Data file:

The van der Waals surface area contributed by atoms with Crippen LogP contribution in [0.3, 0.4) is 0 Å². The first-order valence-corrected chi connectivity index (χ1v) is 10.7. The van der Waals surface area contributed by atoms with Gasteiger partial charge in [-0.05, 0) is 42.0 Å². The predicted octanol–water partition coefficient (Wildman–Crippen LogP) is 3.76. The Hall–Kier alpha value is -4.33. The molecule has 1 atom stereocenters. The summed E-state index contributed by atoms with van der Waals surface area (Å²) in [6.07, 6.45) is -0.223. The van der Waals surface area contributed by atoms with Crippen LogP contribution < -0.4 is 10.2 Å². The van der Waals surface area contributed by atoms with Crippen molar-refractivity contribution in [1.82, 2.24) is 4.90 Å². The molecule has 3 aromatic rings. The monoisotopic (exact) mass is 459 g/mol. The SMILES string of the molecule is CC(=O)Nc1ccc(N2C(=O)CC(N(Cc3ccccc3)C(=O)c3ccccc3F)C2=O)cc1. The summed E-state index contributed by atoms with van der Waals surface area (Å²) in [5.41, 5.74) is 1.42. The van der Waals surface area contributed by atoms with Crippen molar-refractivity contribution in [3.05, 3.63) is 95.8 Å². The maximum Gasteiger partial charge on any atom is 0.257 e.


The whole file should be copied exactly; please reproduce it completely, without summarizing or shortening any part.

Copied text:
The van der Waals surface area contributed by atoms with Crippen LogP contribution in [0.3, 0.4) is 0 Å². The first-order valence-corrected chi connectivity index (χ1v) is 10.7. The van der Waals surface area contributed by atoms with Gasteiger partial charge in [-0.05, 0) is 42.0 Å². The predicted octanol–water partition coefficient (Wildman–Crippen LogP) is 3.76. The Hall–Kier alpha value is -4.33. The molecule has 1 atom stereocenters. The summed E-state index contributed by atoms with van der Waals surface area (Å²) in [6.07, 6.45) is -0.223. The van der Waals surface area contributed by atoms with Crippen LogP contribution < -0.4 is 10.2 Å². The van der Waals surface area contributed by atoms with Crippen molar-refractivity contribution in [1.82, 2.24) is 4.90 Å². The molecule has 3 aromatic rings. The monoisotopic (exact) mass is 459 g/mol. The SMILES string of the molecule is CC(=O)Nc1ccc(N2C(=O)CC(N(Cc3ccccc3)C(=O)c3ccccc3F)C2=O)cc1. The summed E-state index contributed by atoms with van der Waals surface area (Å²) in [5.41, 5.74) is 1.42. The van der Waals surface area contributed by atoms with Crippen molar-refractivity contribution in [3.05, 3.63) is 95.8 Å². The maximum Gasteiger partial charge on any atom is 0.257 e.